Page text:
Int. J. Environ. Res. Public Health 2024, 21(5), 559; https://doi.org/10.3390/ijerph21050559 - 28 Apr 2024
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Abstract
Soccer is a laterally dominant sport owing to the repetitive nature of unilateral kicking. The relationship between functional and body composition asymmetries related to limb dominance in soccer players has yet to be established. When present, asymmetries can increase the risk of injury [...] Read more.
Soccer is a laterally dominant sport owing to the repetitive nature of unilateral kicking. The relationship between functional and body composition asymmetries related to limb dominance in soccer players has yet to be established. When present, asymmetries can increase the risk of injury and low back pain. Our study investigated whether lateral dominance is associated with limb asymmetries in a comprehensive body composition assessment among varsity soccer players. Twenty-seven varsity soccer players (age 20.4 ± 1.7 years old; BMI 22.6 ± 4.6 kg/m2) participated in this study. Body composition was assessed through dual-energy X-ray absorptiometry scans. Results showed low lower limb asymmetry indices in both males (3.82%) and females (3.36%) compared to normal ranges. However, upper limb lean mass exhibited high asymmetry, surpassing thresholds in males (7.3%) and females (4.39%). Significant differences were found in total bone mass among males and total lean body mass among females. Male players exhibited higher asymmetry indices in both arm and trunk mass compared to females. Despite these asymmetries, no significant correlations were found between asymmetry indices and occurrences of lower limb injury or low back pain. The study suggests that while evaluating body composition for injury prevention in soccer shows potential, lateral dominance may be influenced by factors extending beyond sport-specific adaptations. Full article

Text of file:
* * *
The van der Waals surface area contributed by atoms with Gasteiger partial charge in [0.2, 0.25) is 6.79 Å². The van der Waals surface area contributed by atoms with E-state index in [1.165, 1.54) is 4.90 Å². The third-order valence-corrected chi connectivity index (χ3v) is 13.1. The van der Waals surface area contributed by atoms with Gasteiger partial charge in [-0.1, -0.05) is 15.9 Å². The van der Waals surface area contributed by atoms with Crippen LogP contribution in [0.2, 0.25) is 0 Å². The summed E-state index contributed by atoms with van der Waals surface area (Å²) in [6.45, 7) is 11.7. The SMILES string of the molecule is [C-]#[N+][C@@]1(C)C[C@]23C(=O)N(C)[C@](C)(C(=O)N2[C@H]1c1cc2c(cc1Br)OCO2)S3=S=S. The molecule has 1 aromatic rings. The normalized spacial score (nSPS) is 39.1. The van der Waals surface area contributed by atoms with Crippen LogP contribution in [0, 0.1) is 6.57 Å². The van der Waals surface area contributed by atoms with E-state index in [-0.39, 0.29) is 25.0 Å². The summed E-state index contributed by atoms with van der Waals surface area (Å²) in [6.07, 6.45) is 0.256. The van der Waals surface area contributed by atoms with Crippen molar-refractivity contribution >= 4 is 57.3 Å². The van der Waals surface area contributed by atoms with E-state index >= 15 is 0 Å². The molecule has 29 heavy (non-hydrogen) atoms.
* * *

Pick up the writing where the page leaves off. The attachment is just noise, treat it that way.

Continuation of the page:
(This article belongs to the Special Issue Exercise Injury and Rehabilitation)
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9 pages, 657 KiB  
Article
Physical Inactivity Levels of European Adolescents in 2002, 2005, 2013, and 2017
by Jorge López-Fernández, Alejandro López-Valenciano, Gemma Pearce, Robert J. Copeland, Gary Liguori, Alfonso Jiménez and Xian Mayo
Int. J. Environ. Res. Public Health 2023, 20(4), 3758; https://doi.org/10.3390/ijerph20043758 - 20 Feb 2023
Cited by 1 | Viewed by 1213
Abstract
Sport and Physical Activity (PA) Special Eurobarometer surveys may inform of the physical inactivity (PIA) levels in the European Union (EU). This study aimed to analyse the PIA levels of EU adolescents (15–17 years) in four time points, according to gender. The data [...] Read more.
Sport and Physical Activity (PA) Special Eurobarometer surveys may inform of the physical inactivity (PIA) levels in the European Union (EU). This study aimed to analyse the PIA levels of EU adolescents (15–17 years) in four time points, according to gender. The data were from 2002, 2005, 20013, and 2017 Special Eurobarometers. Adolescents were categorised as “Inactive” when performing less than 60 min/day of moderate to vigorous PA on average. A χ2 test was used to compare the levels of PIA between survey years. PIA levels between gender were analysed using a Z-score test for two population proportions. PIA levels ranged from 67.2% for boys (59.4% to 71.5%;) to 76.8% for girls (76.0% to 83.4) across the time points. Adjusted standardised residuals revealed a decrease in the observed levels versus the expected for 2005 (whole sample: −4.2; boys: −3.3) and an increase for 2013 (whole sample: +2.9; boys: +2.5). Boys presented lower PIA levels than girls in all years (p ≤ 0.003), but descriptively, the difference progressively decreased (from 18.4% to 11.8%). No significant reductions in PIA levels were observed between 2002 and 2017, and girls reported consistently higher levels of PIA than boys. Full article
(This article belongs to the Special Issue Exercise Injury and Rehabilitation)